By the time my backyard cat population attrited, I had a young raccoon with long tits feeding regularly at the food bowls. Once I spotted her opening the door of my neighbor’s shed and going in, letting the door swing shut behind her.
Soon Little Mama was feeding at Wanna Café by night with three rollicking babies. My husband insists we continue with the free food. “You’re disturbing them,” he says when I switch on the light to see if I can spot them at the bowls, flipping in and out of the pans of water I’ve set out. It’s a pool party at Wanna Café every night, and since I’m the hostess, I think I have the right to enjoy it, too. I want to see their long back feet, their little nibblish hands. I want to see the babies fall into the water, leap out, spin the food bowls.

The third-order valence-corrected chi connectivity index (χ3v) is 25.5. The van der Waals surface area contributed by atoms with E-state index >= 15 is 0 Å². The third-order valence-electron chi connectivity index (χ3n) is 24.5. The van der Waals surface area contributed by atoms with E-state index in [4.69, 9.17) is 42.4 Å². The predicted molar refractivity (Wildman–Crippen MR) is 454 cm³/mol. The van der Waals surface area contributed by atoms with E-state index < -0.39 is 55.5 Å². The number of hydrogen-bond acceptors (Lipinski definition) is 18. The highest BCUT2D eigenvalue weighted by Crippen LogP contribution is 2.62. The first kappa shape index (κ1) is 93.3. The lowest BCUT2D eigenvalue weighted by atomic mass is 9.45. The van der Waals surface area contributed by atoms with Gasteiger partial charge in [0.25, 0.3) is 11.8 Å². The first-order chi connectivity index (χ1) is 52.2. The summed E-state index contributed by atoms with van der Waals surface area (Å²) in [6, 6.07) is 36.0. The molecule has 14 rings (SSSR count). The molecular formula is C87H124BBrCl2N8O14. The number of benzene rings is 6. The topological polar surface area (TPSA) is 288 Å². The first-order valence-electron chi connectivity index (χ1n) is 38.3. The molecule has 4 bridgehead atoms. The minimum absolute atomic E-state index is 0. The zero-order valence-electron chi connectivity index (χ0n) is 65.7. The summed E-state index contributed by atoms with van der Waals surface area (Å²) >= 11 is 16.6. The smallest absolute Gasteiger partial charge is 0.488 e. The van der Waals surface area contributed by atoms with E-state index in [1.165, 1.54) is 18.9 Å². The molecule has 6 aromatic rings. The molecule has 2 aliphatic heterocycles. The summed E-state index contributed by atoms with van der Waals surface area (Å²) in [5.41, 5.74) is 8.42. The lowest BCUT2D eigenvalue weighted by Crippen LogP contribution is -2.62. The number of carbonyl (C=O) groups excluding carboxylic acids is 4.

More than that I want to open the door of that shed and see their little eyes glowing in the dark. I want to share their secrets.
I know if I do that, they must leave if they still live there; they will no longer feel safe. It’s the same impulse to clap my hands to see the clattering blackbirds swirl into the air, to run into the field of a thousand snow geese and watch them rise and circle. The same impulse of a child who takes a stick to stir a hill of ants just to watch them scatter.
I know it’s egocentric to want disturb these creatures at the necessary labor of their survival just so they will dance for me. But still I want to.